Federal buildings, vehicles set to go green in Biden's $2T infrastructure package

Updates to federal facilities and an emphasis on electric vehicles are just part of the Biden administration's $2 trillion jobs and infrastructure plan announced on Wednesday.

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President Joe Biden's outlined his administration's proposed $2 trillion infrastructure package in a speech in Pittsburgh on Wednesday. The plan is being billed as a job creation effort and includes a push to leverage the purchasing power of the federal government to drive adoption of green technology.

"It's not a plan that tinkers around the edges," Biden said in his speech. "It's a once in a generation investment in America, unlike anything we've seen or done since we built the interstate highway system and the space race decades ago."

For the general public, the promises are big: universal broadband, clean drinking water with lead pipes replaced, roads and bridges repaired and electric vehicle stations from coast to coast.

For federal government operations, the stakes are high as well. The proposal includes $10 billion for modernizing federal buildings. That includes investment into the Federal Capital Revolving Fund for major purchases, construction and renovation of federal facilities. The proposal also includes $18 billion to modernize Veterans Affairs hospitals and clinics and an effort to convert the federal vehicle inventory including the Post Office fleet, to electric or hydrogen power.

"The federal government owns an enormous fleet of vehicles, which are going to be transitioned to clean electric vehicles and hydrogen vehicles made right here in the United States of America by American workers with American products," Biden said. "When we make all of these investments, we're going to make sure as the executive order I signed early on [mandated] that we buy American."

These federal infrastructure initiatives also connect to the plan's goal of realizing carbon-free electricity by 2035.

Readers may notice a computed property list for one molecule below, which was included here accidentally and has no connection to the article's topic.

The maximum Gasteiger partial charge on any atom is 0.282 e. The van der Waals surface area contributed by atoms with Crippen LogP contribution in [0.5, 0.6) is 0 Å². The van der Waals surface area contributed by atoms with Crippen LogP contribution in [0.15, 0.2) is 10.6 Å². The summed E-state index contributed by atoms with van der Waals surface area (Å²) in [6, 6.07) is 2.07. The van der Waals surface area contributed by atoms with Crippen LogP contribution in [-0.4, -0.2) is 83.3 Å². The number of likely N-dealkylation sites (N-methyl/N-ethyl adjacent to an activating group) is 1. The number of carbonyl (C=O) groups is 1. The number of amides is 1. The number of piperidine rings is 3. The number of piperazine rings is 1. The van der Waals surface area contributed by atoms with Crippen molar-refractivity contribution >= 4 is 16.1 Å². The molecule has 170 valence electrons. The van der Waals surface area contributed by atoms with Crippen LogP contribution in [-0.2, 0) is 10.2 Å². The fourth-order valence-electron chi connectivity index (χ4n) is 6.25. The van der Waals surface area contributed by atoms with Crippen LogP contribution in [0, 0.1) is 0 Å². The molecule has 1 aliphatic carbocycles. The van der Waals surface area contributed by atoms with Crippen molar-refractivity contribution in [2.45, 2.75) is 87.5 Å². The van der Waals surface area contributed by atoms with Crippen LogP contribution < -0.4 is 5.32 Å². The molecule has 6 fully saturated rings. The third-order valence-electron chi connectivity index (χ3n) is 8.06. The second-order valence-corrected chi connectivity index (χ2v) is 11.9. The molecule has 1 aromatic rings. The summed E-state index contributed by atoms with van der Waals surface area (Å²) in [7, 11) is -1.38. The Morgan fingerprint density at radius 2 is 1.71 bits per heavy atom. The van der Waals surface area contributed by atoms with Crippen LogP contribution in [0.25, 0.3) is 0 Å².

"Millions of workers serve the public from outdated, inefficient, and sometimes unsafe working conditions" within the "office buildings, courthouses, and other facilities in every state," says the administration's release on the plan.

Biden's plan also includes a request for a combined $48 billion investment in workforce development initiatives and worker protection. The proposal sets aside part of that money for workforce development infrastructure, like career pathway programs in middle and high schools.

These policies will be accompanied by strengthened labor standards and a focus on equity, the Biden administration says. The White House included a $10 billion ask for funding for labor enforcement, including money for agencies like those that that deal with discrimination, wages and safety standards.

The plan is funded by a proposed hike in the corporate tax rate to 28%.

Senate Minority Leader Mitch McConnell (R-Ky.) slammed the proposal as a "liberal wish-list" and a "major missed opportunity by this administration." McConnell added that the "plan is not about rebuilding America's backbone."

Lobbyists are pleased with the emphasis on the tech sector, but are less thrilled about the proposed tax hike.

"President Biden highlights several of our shared priorities, including ensuring all Americans have access to high-speed broadband, harnessing the power of technology to tackle the climate crisis, and investing in STEM education and workforce training to develop students and workers from all backgrounds and skill levels," said ITI president and CEO Jason Oxman in a statement. "However … they should not come at the expense of weakening the United States' internationally competitive tax policies."